ADAPTING A LEAN PRODUCTION PROGRAM TO NATIONAL INSTITUTIONS IN LATIN AMERICA: DANONE IN ARGENTINA AND BRAZIL

 

Adapting a Lean Production Program to National Institutions in Latin America: Danone in Argentina and Brazil

This article argues that national institutions identified in the varieties of capitalism approach have a significant impact on the degree of fidelity and extensiveness of best practices adapted by geocentric multinational corporations in host countries in emerging markets. To illustrate this argument it shows how differences in national institutions between Brazil and Argentina caused Danone to adapt a lean production in radically different ways in each of these countries.

Both of the programs implemented had low degrees of fidelity and extensiveness to the original best practice.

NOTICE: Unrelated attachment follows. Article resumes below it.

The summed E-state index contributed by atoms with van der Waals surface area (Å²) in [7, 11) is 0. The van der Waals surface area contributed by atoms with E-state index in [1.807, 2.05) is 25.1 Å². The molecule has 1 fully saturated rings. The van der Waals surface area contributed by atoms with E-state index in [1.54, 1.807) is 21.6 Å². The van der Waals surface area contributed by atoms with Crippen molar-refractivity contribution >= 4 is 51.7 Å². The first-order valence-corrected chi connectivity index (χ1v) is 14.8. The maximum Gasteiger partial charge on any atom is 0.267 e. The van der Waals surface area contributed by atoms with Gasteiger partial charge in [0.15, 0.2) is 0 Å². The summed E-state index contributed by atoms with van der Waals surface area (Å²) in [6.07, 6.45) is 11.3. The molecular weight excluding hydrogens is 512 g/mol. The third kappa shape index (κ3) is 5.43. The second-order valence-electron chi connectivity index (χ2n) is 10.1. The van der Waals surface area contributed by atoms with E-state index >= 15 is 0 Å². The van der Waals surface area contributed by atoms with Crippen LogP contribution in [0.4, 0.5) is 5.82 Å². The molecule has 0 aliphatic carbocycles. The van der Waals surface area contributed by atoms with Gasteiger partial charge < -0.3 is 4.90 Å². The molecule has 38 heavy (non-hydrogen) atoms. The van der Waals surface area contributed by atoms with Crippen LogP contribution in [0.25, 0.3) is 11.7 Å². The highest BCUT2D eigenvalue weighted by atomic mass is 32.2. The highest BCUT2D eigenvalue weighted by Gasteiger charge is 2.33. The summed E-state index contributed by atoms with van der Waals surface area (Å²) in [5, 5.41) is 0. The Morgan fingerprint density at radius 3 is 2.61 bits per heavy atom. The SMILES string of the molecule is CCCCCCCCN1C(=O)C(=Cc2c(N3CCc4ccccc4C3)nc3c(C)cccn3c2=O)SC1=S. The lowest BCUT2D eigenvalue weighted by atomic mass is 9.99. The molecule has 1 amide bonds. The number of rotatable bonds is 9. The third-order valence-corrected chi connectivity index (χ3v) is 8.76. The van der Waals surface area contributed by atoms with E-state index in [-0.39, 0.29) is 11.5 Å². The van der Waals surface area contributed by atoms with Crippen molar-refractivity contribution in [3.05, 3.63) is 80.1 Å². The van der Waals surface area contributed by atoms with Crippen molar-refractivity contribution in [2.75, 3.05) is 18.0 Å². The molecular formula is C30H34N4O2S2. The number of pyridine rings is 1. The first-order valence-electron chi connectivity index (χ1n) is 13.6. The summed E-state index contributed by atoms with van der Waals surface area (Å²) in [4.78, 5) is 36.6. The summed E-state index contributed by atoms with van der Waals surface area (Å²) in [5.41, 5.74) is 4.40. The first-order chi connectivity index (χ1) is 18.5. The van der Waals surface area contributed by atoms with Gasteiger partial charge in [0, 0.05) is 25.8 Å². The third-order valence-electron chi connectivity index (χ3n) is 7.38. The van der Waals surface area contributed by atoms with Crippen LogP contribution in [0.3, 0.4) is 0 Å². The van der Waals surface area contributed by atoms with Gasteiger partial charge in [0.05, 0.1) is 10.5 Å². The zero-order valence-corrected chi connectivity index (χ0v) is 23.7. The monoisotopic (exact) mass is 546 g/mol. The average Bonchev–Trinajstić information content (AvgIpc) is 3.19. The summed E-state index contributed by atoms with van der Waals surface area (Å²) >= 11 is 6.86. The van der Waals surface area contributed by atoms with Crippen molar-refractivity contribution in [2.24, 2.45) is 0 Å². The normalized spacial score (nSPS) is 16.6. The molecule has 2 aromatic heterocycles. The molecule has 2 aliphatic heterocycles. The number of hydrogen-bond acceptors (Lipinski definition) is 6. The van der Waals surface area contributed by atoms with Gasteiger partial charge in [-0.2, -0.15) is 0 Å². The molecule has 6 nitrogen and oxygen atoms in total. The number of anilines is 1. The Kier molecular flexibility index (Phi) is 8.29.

This article contends that in Argentina strong labor laws and the ability of unions to negotiate significant salary increases combined with a desire of workers to have individual pride in their jobs caused Danone to empower them individually instead of creating teams as foreseen in this company’s original lean production program. In Brazil the weakness of unions combined with labor laws that promote employee turnover and the desire of workers to improve their salaries caused this company neither to empower workers nor create teams. Instead, it motivated workers by providing them the previously unavailable opportunity to become a manager.

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